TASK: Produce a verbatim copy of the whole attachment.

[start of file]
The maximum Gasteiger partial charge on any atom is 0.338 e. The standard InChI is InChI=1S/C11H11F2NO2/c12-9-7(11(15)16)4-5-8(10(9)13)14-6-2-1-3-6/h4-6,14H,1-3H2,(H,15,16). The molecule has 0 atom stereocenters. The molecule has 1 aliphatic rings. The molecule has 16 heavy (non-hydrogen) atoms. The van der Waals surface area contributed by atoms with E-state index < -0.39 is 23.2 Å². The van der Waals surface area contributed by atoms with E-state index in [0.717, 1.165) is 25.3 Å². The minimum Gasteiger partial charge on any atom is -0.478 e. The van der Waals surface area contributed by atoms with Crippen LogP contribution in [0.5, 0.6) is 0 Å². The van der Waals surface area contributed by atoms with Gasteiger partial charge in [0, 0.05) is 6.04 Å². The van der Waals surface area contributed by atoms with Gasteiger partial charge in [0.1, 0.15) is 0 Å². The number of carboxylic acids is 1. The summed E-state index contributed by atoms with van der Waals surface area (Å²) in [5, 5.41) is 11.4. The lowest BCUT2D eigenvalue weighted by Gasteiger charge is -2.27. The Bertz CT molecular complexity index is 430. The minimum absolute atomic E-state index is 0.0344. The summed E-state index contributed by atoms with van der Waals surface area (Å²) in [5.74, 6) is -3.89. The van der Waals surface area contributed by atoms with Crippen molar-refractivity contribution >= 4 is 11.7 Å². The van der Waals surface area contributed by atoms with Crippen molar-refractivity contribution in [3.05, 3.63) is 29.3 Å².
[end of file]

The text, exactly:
The maximum Gasteiger partial charge on any atom is 0.338 e. The standard InChI is InChI=1S/C11H11F2NO2/c12-9-7(11(15)16)4-5-8(10(9)13)14-6-2-1-3-6/h4-6,14H,1-3H2,(H,15,16). The molecule has 0 atom stereocenters. The molecule has 1 aliphatic rings. The molecule has 16 heavy (non-hydrogen) atoms. The van der Waals surface area contributed by atoms with E-state index < -0.39 is 23.2 Å². The van der Waals surface area contributed by atoms with E-state index in [0.717, 1.165) is 25.3 Å². The minimum Gasteiger partial charge on any atom is -0.478 e. The van der Waals surface area contributed by atoms with Crippen LogP contribution in [0.5, 0.6) is 0 Å². The van der Waals surface area contributed by atoms with Gasteiger partial charge in [0, 0.05) is 6.04 Å². The van der Waals surface area contributed by atoms with Gasteiger partial charge in [0.1, 0.15) is 0 Å². The number of carboxylic acids is 1. The summed E-state index contributed by atoms with van der Waals surface area (Å²) in [5, 5.41) is 11.4. The lowest BCUT2D eigenvalue weighted by Gasteiger charge is -2.27. The Bertz CT molecular complexity index is 430. The minimum absolute atomic E-state index is 0.0344. The summed E-state index contributed by atoms with van der Waals surface area (Å²) in [5.74, 6) is -3.89. The van der Waals surface area contributed by atoms with Crippen molar-refractivity contribution >= 4 is 11.7 Å². The van der Waals surface area contributed by atoms with Crippen molar-refractivity contribution in [3.05, 3.63) is 29.3 Å².